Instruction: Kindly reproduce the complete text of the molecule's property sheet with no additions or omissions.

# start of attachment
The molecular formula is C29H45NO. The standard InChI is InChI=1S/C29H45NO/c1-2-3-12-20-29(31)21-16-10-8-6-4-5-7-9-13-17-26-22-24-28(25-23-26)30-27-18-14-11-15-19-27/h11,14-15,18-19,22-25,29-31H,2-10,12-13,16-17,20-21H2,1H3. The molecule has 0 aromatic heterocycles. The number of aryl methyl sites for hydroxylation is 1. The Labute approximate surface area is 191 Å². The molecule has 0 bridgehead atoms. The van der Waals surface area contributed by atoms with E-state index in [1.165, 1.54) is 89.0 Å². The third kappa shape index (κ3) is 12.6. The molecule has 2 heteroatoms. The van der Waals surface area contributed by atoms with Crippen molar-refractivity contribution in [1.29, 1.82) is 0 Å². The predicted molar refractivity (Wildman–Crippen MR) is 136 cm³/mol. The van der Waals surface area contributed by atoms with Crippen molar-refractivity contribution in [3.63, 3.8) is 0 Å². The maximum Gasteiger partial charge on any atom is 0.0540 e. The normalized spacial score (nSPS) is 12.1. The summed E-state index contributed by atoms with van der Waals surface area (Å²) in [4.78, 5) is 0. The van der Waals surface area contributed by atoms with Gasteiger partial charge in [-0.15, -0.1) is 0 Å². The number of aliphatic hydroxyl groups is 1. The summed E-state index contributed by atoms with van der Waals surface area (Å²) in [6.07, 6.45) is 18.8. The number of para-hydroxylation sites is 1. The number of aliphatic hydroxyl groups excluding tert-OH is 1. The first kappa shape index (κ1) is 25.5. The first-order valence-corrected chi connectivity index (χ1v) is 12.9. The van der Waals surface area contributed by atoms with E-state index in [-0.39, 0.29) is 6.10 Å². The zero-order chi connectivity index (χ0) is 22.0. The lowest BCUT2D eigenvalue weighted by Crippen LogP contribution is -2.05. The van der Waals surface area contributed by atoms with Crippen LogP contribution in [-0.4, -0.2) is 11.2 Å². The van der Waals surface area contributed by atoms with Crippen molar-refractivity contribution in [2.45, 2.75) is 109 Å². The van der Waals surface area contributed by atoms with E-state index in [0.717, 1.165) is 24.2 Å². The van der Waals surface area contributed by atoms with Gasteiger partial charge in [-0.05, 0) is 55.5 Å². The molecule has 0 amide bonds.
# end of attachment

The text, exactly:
The molecular formula is C29H45NO. The standard InChI is InChI=1S/C29H45NO/c1-2-3-12-20-29(31)21-16-10-8-6-4-5-7-9-13-17-26-22-24-28(25-23-26)30-27-18-14-11-15-19-27/h11,14-15,18-19,22-25,29-31H,2-10,12-13,16-17,20-21H2,1H3. The molecule has 0 aromatic heterocycles. The number of aryl methyl sites for hydroxylation is 1. The Labute approximate surface area is 191 Å². The molecule has 0 bridgehead atoms. The van der Waals surface area contributed by atoms with E-state index in [1.165, 1.54) is 89.0 Å². The third kappa shape index (κ3) is 12.6. The molecule has 2 heteroatoms. The van der Waals surface area contributed by atoms with Crippen molar-refractivity contribution in [1.29, 1.82) is 0 Å². The predicted molar refractivity (Wildman–Crippen MR) is 136 cm³/mol. The van der Waals surface area contributed by atoms with Crippen molar-refractivity contribution in [3.63, 3.8) is 0 Å². The maximum Gasteiger partial charge on any atom is 0.0540 e. The normalized spacial score (nSPS) is 12.1. The summed E-state index contributed by atoms with van der Waals surface area (Å²) in [4.78, 5) is 0. The van der Waals surface area contributed by atoms with Gasteiger partial charge in [-0.15, -0.1) is 0 Å². The number of aliphatic hydroxyl groups is 1. The summed E-state index contributed by atoms with van der Waals surface area (Å²) in [6.07, 6.45) is 18.8. The number of para-hydroxylation sites is 1. The number of aliphatic hydroxyl groups excluding tert-OH is 1. The first kappa shape index (κ1) is 25.5. The first-order valence-corrected chi connectivity index (χ1v) is 12.9. The van der Waals surface area contributed by atoms with E-state index in [-0.39, 0.29) is 6.10 Å². The zero-order chi connectivity index (χ0) is 22.0. The lowest BCUT2D eigenvalue weighted by Crippen LogP contribution is -2.05. The van der Waals surface area contributed by atoms with Crippen LogP contribution in [-0.4, -0.2) is 11.2 Å². The van der Waals surface area contributed by atoms with Crippen molar-refractivity contribution in [2.45, 2.75) is 109 Å². The van der Waals surface area contributed by atoms with E-state index in [0.717, 1.165) is 24.2 Å². The van der Waals surface area contributed by atoms with Gasteiger partial charge in [-0.05, 0) is 55.5 Å². The molecule has 0 amide bonds.